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Open AccessArticle

A Pilot Study to Validate a Standardized One-Week Salt Estimation Method Evaluating Salt Intake and Its Sources for Family Members in China

The George Institute for Global Health at Peking University Health Science Center, Level 18, Tower B, Horizon Tower, 6, Zhichun Road, Haidian District, 100088 Beijing, China
Center for Health Policy and Manag ement/Institute of Medical Information, Chinese Academy of Medical Sciences, 3, Yabao Road, Chaoyang District, 100020 Beijing, China
Huairou Center for Disease Control and Prevention, 23, Fule North Street, Huairou District, 101400 Beijing, China
Wolfson Institute of Preventive Medicine, Barts and The London School of Medicine and Dentistry, Queen Mary University of London, Charterhouse Square, EC1M-6BQ London, UK
Author to whom correspondence should be addressed.
These authors contributed equally to this work.
Nutrients 2015, 7(2), 751-763;
Received: 13 November 2014 / Accepted: 15 January 2015 / Published: 22 January 2015
The objective of this study was to develop a new method named the “one-week salt estimation method” that could estimate an individual’s salt intake and the sources of salt in the diet, and to evaluate this new method with a 24-h urine collection. The new method estimates salt intake from: (1) household cooking by weighing the family salt container and other high-salt condiments or sauces at the beginning and end of a week; (2) processed food according to established China food composition figures; and (3) cafeteria or restaurant meals using the results of previous studies. Consumption of salt additives and major salt contained foods and salt intake related eating habits were collected using a structured simple seven-day questionnaire. In order to validate the method, we studied 37 individuals from 11 families using the new method and 26 of these participants collected seven concurrent 24-h urine samples. The average salt intake for the 26 participants was 15.6 ± 5.5 g/person/day (mean ± standard deviation) by the 24-h urine collection and 13.7 ± 6.5 g/person/day by the new method. The difference was 1.8 ± 4.2 g/day/person (p = 0.037). The Pearson correlation coefficient was 0.762 (p < 0.001) and the partial correlation coefficient was 0.771 (p < 0.001) when adjusted for family code. Bland-Altman Plot showed the average of the difference between the two methods was −1.83, with 95% limits of −10.1 to 6.5 g/person/day. The new method showed that 43.7% of salt intake came from household cooking (33.5% from cooking salt, 10.2% from other condiments and sauces), 12.9% from processed food, and 43.4% from eating out. In conclusion, despite its limitations of underestimating salt intake, the “one-week salt estimation method” is easier for people to implement and is likely to provide useful information that highlights the excessively high intake of salt and its sources, and in turn is helpful in guiding dietary salt reduction. View Full-Text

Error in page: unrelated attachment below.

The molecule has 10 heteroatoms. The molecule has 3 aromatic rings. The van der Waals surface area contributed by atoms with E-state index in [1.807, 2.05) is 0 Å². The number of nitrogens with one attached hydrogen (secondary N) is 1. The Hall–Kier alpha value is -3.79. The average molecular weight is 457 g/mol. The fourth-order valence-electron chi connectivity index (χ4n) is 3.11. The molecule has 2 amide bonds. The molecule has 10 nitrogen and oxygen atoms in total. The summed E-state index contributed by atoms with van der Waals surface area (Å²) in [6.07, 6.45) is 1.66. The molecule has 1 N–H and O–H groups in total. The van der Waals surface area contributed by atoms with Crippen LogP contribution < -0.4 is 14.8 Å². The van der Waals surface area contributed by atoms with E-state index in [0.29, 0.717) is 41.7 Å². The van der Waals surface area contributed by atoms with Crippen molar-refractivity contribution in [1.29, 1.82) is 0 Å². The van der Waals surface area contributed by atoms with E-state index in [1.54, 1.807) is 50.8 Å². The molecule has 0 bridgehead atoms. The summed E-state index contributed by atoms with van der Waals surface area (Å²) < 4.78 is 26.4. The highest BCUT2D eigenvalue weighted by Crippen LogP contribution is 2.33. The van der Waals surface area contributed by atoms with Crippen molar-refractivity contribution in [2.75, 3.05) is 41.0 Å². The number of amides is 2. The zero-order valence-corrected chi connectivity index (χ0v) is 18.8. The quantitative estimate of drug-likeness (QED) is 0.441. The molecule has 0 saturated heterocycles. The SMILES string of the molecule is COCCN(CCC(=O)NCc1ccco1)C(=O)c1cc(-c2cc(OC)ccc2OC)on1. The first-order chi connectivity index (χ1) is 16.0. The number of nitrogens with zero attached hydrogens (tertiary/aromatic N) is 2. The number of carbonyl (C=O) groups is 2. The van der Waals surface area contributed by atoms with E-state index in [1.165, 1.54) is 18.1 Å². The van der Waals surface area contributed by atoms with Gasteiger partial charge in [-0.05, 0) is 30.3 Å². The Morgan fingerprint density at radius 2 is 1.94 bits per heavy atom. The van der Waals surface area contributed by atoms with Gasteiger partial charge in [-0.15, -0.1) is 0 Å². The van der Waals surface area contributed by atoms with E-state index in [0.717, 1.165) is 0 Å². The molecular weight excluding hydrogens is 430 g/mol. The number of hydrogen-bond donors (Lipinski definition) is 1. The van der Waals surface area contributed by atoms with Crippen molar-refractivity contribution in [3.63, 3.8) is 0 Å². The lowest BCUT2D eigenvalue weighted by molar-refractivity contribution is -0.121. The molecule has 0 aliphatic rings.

Keywords: salt intake; methods; urine collection; accuracy assessment salt intake; methods; urine collection; accuracy assessment
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Zhang, L.; Zhao, F.; Zhang, P.; Gao, J.; Liu, C.; He, F.J.; Lin, C.-P. A Pilot Study to Validate a Standardized One-Week Salt Estimation Method Evaluating Salt Intake and Its Sources for Family Members in China. Nutrients 2015, 7, 751-763.

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